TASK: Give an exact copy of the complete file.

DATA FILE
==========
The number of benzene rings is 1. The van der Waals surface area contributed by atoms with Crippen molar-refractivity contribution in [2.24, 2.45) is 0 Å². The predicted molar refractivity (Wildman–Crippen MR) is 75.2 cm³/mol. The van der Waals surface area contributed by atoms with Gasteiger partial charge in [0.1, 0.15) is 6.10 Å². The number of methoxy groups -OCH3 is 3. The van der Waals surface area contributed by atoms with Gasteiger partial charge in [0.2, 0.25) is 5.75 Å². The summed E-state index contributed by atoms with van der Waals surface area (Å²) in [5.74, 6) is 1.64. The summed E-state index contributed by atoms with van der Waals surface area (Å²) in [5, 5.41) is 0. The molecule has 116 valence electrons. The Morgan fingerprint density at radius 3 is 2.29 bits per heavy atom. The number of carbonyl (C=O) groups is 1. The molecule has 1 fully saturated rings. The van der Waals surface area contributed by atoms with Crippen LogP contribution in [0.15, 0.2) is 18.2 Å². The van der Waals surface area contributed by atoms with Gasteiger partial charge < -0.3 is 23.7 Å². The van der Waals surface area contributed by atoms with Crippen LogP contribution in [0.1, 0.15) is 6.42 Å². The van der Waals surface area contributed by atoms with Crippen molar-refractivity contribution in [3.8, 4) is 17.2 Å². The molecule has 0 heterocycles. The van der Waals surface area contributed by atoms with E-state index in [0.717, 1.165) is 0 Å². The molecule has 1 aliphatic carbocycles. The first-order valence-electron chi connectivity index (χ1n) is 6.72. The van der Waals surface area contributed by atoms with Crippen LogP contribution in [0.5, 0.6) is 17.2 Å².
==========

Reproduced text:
The number of benzene rings is 1. The van der Waals surface area contributed by atoms with Crippen molar-refractivity contribution in [2.24, 2.45) is 0 Å². The predicted molar refractivity (Wildman–Crippen MR) is 75.2 cm³/mol. The van der Waals surface area contributed by atoms with Gasteiger partial charge in [0.1, 0.15) is 6.10 Å². The number of methoxy groups -OCH3 is 3. The van der Waals surface area contributed by atoms with Gasteiger partial charge in [0.2, 0.25) is 5.75 Å². The summed E-state index contributed by atoms with van der Waals surface area (Å²) in [5.74, 6) is 1.64. The summed E-state index contributed by atoms with van der Waals surface area (Å²) in [5, 5.41) is 0. The molecule has 116 valence electrons. The Morgan fingerprint density at radius 3 is 2.29 bits per heavy atom. The number of carbonyl (C=O) groups is 1. The molecule has 1 fully saturated rings. The van der Waals surface area contributed by atoms with Crippen LogP contribution in [0.15, 0.2) is 18.2 Å². The van der Waals surface area contributed by atoms with Gasteiger partial charge < -0.3 is 23.7 Å². The van der Waals surface area contributed by atoms with Crippen LogP contribution in [0.1, 0.15) is 6.42 Å². The van der Waals surface area contributed by atoms with Crippen molar-refractivity contribution in [3.8, 4) is 17.2 Å². The molecule has 0 heterocycles. The van der Waals surface area contributed by atoms with E-state index in [0.717, 1.165) is 0 Å². The molecule has 1 aliphatic carbocycles. The first-order valence-electron chi connectivity index (χ1n) is 6.72. The van der Waals surface area contributed by atoms with Crippen LogP contribution in [0.5, 0.6) is 17.2 Å².